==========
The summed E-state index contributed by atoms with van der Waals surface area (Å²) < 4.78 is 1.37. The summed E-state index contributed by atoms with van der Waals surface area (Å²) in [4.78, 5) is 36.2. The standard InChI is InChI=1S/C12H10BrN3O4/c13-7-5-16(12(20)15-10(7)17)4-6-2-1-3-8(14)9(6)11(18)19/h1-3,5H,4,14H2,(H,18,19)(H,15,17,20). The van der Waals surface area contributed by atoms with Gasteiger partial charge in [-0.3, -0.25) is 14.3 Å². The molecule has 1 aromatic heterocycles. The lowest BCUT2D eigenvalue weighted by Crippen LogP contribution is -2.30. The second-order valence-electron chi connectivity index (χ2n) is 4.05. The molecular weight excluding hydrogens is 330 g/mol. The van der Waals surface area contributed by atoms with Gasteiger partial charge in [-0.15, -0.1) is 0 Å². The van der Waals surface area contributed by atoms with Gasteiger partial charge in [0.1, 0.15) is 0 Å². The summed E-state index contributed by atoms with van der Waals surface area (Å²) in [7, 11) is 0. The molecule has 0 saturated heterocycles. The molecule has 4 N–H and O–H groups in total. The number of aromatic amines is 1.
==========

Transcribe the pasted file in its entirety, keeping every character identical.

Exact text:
The summed E-state index contributed by atoms with van der Waals surface area (Å²) < 4.78 is 1.37. The summed E-state index contributed by atoms with van der Waals surface area (Å²) in [4.78, 5) is 36.2. The standard InChI is InChI=1S/C12H10BrN3O4/c13-7-5-16(12(20)15-10(7)17)4-6-2-1-3-8(14)9(6)11(18)19/h1-3,5H,4,14H2,(H,18,19)(H,15,17,20). The van der Waals surface area contributed by atoms with Gasteiger partial charge in [-0.3, -0.25) is 14.3 Å². The molecule has 1 aromatic heterocycles. The lowest BCUT2D eigenvalue weighted by Crippen LogP contribution is -2.30. The second-order valence-electron chi connectivity index (χ2n) is 4.05. The molecular weight excluding hydrogens is 330 g/mol. The van der Waals surface area contributed by atoms with Gasteiger partial charge in [-0.15, -0.1) is 0 Å². The van der Waals surface area contributed by atoms with Gasteiger partial charge in [0.1, 0.15) is 0 Å². The summed E-state index contributed by atoms with van der Waals surface area (Å²) in [7, 11) is 0. The molecule has 0 saturated heterocycles. The molecule has 4 N–H and O–H groups in total. The number of aromatic amines is 1.